Mr. ROBERT HOLMES.
Mr. Speaker, I have no intention of following the hon. gentleman (Mr. Taylor) in his general argument, but only desire to deal in a genera! way with a matter which has been alluded to, and to which, as I am acquainted with the facts, I feel justified in calling attention. Reference has been made to the poultry stations, and the one established at Holmes-ville has been especially dealt with. Holmes-ville happens to be in my own riding. It is in the centre of a strongly Conservative part of the constituency. Yet I challenge any hon. gentleman on the opposite side to come into the riding of West Huron and attempt to convince the farmers there that the government's expenditure on the poultry station at Holmesville was an unwise or extravagant expendR'we and make a single
vote thereby. While the figures given in the Auditor General's Report show an apparent discrepancy between the receipts and expenditure, they are misleading to this extent, that, unless you know the circumstances, you cannot fairly judge as to the actual results of the work of the station As the bon. minister has said, there was no desire or expectation, in establishing these poultry stations-as is the case with other experimental stations-that they would be iself-susitaininig. But a large number \pf chickens are sold during the year after the Auditor General's Report is closed. If the report was made out to show the receipts for a year of the poultry station's operations, it would show that, except for expenditure on capital account-for buildings and so on -there would toe very little loss. As a result of the work of the station at Holmesville- and I speak only of that, for it is the one with whose work I am familiar-in our section of the country, where we formerly bought chickens at 25 cents and 30 cents a pair the farmers are now selling them, as stated by the hon. minister, at 10 cents per pound. The people have so improved their raising of poultry through the lessons they learned in connection with the poultry station that they are now supplying the local demand at 10 cents per pound-and let me say that they cannot fully supply the demand even at that price. The hon. gentleman may take exception to anything he likes an connection with the Department of Agriculture, hut I challenge him again to take exception in West Huron to the work of the poultry station in that riding. Even the hon. gentleman's Conservative friends endorse it. I know a large number of Conservatives who believe that it has been one of the best institutions ever established under the Department of Agriculture. Men who, at the outset, thought it nothing but an election dodge, are willing to admit that it has been practically useful in the development of the poultry industry.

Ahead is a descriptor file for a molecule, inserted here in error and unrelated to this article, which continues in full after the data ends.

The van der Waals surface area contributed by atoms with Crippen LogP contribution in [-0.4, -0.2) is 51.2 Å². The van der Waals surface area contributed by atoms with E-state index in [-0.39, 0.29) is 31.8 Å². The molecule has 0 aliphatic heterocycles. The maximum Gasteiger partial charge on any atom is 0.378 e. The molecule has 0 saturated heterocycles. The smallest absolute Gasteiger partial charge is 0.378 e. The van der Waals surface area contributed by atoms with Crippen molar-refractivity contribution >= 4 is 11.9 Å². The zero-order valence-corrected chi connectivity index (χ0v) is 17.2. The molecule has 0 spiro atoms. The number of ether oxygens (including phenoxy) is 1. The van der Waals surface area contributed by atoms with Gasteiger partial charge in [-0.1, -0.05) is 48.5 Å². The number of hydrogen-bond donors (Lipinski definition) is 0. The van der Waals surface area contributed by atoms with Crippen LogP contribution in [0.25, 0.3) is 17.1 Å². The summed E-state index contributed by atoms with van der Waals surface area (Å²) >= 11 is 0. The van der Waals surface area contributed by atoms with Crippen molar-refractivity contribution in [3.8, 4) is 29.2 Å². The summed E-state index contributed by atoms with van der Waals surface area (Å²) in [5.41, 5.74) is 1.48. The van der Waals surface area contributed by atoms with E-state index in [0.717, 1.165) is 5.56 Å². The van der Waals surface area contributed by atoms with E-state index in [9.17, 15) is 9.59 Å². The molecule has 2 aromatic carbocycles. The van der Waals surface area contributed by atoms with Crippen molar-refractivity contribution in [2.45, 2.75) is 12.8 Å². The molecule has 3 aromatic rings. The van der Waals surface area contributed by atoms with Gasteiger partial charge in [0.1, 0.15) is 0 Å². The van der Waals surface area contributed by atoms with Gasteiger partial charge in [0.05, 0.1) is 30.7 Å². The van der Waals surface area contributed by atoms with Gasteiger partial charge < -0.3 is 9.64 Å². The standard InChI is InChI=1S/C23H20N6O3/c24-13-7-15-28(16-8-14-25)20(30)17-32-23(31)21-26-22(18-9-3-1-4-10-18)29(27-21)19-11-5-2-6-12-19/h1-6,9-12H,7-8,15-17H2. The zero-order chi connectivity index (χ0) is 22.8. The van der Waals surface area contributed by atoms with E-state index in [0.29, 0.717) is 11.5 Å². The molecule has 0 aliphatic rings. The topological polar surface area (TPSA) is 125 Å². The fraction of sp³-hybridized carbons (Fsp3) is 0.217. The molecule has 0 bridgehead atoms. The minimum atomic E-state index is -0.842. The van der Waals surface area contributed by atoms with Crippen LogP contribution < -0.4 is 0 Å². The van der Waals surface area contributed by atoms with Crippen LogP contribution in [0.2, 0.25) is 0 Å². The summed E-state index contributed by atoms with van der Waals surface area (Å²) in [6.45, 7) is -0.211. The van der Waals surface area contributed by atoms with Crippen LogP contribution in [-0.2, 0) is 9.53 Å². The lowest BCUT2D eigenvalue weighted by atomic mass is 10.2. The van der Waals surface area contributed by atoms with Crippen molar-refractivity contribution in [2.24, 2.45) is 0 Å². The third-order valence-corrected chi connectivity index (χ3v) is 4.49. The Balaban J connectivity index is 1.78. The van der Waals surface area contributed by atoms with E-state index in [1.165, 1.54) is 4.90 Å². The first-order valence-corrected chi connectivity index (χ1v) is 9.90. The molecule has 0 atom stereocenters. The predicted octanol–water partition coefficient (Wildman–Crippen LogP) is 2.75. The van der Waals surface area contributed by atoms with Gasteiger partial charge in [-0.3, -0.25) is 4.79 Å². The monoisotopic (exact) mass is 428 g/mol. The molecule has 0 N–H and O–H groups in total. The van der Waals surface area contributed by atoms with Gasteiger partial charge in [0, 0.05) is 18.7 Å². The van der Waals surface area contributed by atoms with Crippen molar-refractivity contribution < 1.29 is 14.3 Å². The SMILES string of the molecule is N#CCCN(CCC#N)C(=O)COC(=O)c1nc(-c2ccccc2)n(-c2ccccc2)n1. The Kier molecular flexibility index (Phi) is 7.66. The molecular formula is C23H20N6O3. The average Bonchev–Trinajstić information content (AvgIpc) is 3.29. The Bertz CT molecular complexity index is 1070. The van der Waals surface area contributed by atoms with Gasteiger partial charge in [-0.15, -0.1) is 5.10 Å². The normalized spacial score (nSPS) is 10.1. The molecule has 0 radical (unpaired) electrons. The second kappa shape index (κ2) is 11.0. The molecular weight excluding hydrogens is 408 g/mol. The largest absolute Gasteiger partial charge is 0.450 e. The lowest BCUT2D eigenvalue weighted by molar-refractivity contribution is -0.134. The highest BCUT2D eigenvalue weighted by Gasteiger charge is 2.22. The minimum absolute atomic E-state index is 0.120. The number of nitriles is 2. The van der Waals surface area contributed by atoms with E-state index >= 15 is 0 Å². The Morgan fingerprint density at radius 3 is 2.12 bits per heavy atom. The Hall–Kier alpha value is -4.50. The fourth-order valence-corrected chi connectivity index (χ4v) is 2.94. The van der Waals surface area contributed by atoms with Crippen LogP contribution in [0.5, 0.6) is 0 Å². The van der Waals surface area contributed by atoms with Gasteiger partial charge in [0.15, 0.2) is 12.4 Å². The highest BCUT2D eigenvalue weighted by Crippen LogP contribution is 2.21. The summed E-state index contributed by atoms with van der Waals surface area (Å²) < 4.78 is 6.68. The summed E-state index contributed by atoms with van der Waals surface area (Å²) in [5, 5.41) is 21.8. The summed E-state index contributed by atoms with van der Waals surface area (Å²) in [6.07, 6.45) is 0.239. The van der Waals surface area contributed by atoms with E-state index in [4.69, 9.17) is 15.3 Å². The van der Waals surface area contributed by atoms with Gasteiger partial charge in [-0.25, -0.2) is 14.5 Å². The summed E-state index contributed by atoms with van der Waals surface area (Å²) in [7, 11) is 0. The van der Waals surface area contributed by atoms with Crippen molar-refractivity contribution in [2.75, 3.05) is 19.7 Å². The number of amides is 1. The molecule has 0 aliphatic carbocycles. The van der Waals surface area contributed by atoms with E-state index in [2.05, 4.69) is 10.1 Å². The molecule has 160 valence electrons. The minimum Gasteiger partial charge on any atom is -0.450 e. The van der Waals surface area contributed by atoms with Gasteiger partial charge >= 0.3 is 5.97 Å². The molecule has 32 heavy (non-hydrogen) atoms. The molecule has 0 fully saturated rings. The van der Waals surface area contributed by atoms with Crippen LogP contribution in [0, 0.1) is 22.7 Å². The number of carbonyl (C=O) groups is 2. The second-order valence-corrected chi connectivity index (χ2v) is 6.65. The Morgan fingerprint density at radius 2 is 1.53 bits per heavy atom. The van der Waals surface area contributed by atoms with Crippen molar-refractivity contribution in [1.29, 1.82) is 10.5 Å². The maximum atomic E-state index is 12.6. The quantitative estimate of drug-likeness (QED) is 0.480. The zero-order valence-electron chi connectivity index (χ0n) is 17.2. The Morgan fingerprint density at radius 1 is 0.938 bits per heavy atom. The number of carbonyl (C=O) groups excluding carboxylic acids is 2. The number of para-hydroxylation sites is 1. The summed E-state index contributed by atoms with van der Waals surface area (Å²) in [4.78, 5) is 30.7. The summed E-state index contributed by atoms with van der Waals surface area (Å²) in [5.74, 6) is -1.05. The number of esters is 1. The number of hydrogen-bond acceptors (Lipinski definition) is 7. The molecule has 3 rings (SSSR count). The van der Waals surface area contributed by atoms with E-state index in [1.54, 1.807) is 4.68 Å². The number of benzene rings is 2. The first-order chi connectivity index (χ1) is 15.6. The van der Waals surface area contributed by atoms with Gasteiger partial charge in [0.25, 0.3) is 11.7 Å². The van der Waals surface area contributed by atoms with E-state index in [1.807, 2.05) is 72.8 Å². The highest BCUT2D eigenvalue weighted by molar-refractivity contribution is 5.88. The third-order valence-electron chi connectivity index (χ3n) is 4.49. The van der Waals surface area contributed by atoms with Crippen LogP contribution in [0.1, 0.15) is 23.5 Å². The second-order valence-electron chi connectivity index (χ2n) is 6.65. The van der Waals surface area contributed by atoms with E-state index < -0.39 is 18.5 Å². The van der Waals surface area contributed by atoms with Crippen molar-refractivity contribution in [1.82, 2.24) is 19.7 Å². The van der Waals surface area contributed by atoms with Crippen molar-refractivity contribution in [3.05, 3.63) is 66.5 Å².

Topic: SUPPLY INTER-IMPERIAL PREFERENTIAL TRADE-DISMISSAL OF LORD DUNDONALD.
Subtopic: EXPLANATION OP TOTAL.